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ARS Home » Southeast Area » Canal Point, Florida » Sugarcane Field Station » Research » Publications at this Location » Publication #360019

Research Project: Identification of Resistant Germplasm and Markers Associated with Resistance to Major Diseases of Sugarcane

Location: Sugarcane Field Station

Title: Development of disease-resistant CP sugarcane cultivars in Florida

Author
item Sood, Sushma
item DAVIDSON, WAYNE - FLORIDA SUGARCANE LEAGUE
item COMSTOCK, JACK - RETIRED ARS EMPLOYEE
item GORDON, VANESSA
item Islam, Md
item BALTAZAR, MIGUEL - FLORIDA SUGARCANE LEAGUE
item SANDHU, HARDEV - UNIVERSITY OF FLORIDA
item Zhao, Duli

Submitted to: International Society of Sugar Cane Technologists Proceedings
Publication Type: Peer Reviewed Journal
Publication Acceptance Date: 8/20/2019
Publication Date: 8/30/2019
Citation: Sood, S.G., Davidson, W.R., Comstock, J.C., Gordon, V.S., Islam, M.S., Baltazar, M., Sandhu, H., Zhao, D. 2019. Development of disease-resistant CP sugarcane cultivars in Florida. International Society of Sugar Cane Technologists Proceedings. 30, 1882-1887, 2019.

Interpretive Summary: Ratoon stunt (RSD), leaf scald, mosaic, smut, brown rust and orange rust are economically important diseases in Florida. Screening varieties for appropriate resistance/tolerance to these diseases is an important selection criterion in the Canal Point Sugarcane Cultivar Development Program (CP program). The objective of this study is to evaluate the criteria and procedures for the selection of the disease resistant cultivars in the CP program. Selection of clones for disease resistance in different stages of the CP program rely on both natural infections and artificial inoculations. Selections of disease resistant clones in seedlings, first (Stage 1) and second (Stage 2) clonal stages are completely based on natural infection. Moreover, Stage 2 has disease spreader plots and rows for the above-mentioned diseases. Clones in Stage 2 are also evaluated for the presence of Bru1 gene. Artificial inoculations begin in the third clonal stage (Stage 3 consists 135 clones each for muck and sand soils) for RSD, brown and orange rust. Screenings for eye spot, leaf scald, mosaic, and smut begin in the final year of Stage 3 (40 clones for each soil) and continued on all clones in Stage 4 (13 clones for each soil). Selections of resistant clones in Primary and Secondary increases are based on three to five years of artificial inoculation and natural infection data; clones in these stages are also evaluated for natural infection of RSD and yellow leaf. Although results reveal that there is continuous increase of disease resistant clones in different stages of the CP program but to enhance it further, populations were characterized for diseases and identified markers associated with disease resistance, these markers will be incorporated in the future selection process. The CP program continuously monitor disease status of its new cultivars and breed for improved disease resistance and tolerance while maintaining high yields.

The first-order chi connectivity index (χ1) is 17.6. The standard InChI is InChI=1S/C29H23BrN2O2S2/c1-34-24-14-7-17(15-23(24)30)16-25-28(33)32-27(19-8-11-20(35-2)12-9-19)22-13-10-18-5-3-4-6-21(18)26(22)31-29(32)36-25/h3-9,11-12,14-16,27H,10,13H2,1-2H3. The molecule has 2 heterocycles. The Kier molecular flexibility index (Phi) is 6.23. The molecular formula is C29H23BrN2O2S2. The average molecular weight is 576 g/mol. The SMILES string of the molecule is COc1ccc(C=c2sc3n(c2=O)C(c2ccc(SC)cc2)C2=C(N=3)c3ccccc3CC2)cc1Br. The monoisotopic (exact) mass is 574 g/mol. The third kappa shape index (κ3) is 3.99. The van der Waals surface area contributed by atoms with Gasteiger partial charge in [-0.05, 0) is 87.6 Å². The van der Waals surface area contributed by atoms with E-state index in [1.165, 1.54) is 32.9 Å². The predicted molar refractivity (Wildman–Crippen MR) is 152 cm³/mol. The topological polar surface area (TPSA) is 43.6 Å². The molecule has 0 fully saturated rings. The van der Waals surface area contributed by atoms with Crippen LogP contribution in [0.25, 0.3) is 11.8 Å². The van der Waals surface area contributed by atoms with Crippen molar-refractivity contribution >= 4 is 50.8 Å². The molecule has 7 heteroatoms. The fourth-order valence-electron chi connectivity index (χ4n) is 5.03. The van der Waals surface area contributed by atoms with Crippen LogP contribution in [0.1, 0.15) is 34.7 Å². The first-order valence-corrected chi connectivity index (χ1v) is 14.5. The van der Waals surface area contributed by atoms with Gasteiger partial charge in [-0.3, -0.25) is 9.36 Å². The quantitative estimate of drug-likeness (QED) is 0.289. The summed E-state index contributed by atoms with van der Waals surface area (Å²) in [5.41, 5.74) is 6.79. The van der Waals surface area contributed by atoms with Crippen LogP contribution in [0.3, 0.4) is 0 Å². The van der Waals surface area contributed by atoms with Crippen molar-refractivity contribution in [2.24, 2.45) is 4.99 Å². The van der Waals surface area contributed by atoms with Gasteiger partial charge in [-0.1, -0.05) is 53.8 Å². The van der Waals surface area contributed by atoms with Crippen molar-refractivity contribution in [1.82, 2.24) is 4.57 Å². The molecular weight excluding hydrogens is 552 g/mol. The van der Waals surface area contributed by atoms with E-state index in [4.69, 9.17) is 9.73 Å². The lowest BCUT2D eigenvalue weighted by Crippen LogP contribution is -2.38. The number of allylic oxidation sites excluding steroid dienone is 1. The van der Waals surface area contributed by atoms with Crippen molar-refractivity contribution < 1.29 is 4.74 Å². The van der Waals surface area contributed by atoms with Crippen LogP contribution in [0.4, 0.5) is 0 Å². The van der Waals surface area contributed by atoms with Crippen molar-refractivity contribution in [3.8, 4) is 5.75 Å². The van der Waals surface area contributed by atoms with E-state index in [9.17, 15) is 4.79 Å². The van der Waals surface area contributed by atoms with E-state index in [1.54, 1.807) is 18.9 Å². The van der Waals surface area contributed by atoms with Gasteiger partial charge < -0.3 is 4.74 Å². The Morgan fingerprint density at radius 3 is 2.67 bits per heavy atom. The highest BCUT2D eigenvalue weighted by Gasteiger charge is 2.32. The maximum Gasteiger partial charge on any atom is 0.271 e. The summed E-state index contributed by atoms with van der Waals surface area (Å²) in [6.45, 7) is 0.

Technical Abstract: The Canal Point Sugarcane Cultivar Development Program (CP program) continuously monitors the disease status of its new cultivars and strives to breed for improved disease resistance and tolerance while maintaining high yields. Ratoon stunting disease (RSD), leaf scald, mosaic, smut, brown rust, and orange rust are economically important sugarcane diseases in Florida. Screening clones for appropriate resistance/tolerance to these diseases is a decisive selection criterion in the CP program. We evaluate the criteria and procedures for the selection of the disease-resistant cultivars in the CP program. In 2011, the CP program integrated two independent selection programs, which are managed in similar fashions: one on muck soil and one on sand soil. Selections of clones for disease resistance rely on both natural infection and artificial inoculation throughout the progressive CP program stages. Natural infection is used to screen and select for disease resistance in the seedling, first (Stage 1), and second (Stage 2) clonal stages. Stage 2 clones are also evaluated for the presence of the Bru1 gene. Artificial disease inoculations for RSD, brown rust, and orange rust begin in the third clonal stage (Stage 3 – consisting of 135 clones each for muck and sand soils). Screenings for leaf scald, mosaic, and smut begin in the Stage 3 increase (40 clones for each soil type) and continue across all clones in Stage 4 (13 clones for each soil type). Selections of resistant clones in primary and secondary seed-increases are based upon 3-5 years of artificial inoculation and natural infection data, as well as evaluation for natural infection of RSD and yellow leaf virus. Although results reveal a continuous increase of disease-resistant clones in the different CP program stages, populations were characterized for diseases to identify markers associated with disease resistance. These markers will be incorporated to augment future selection processes.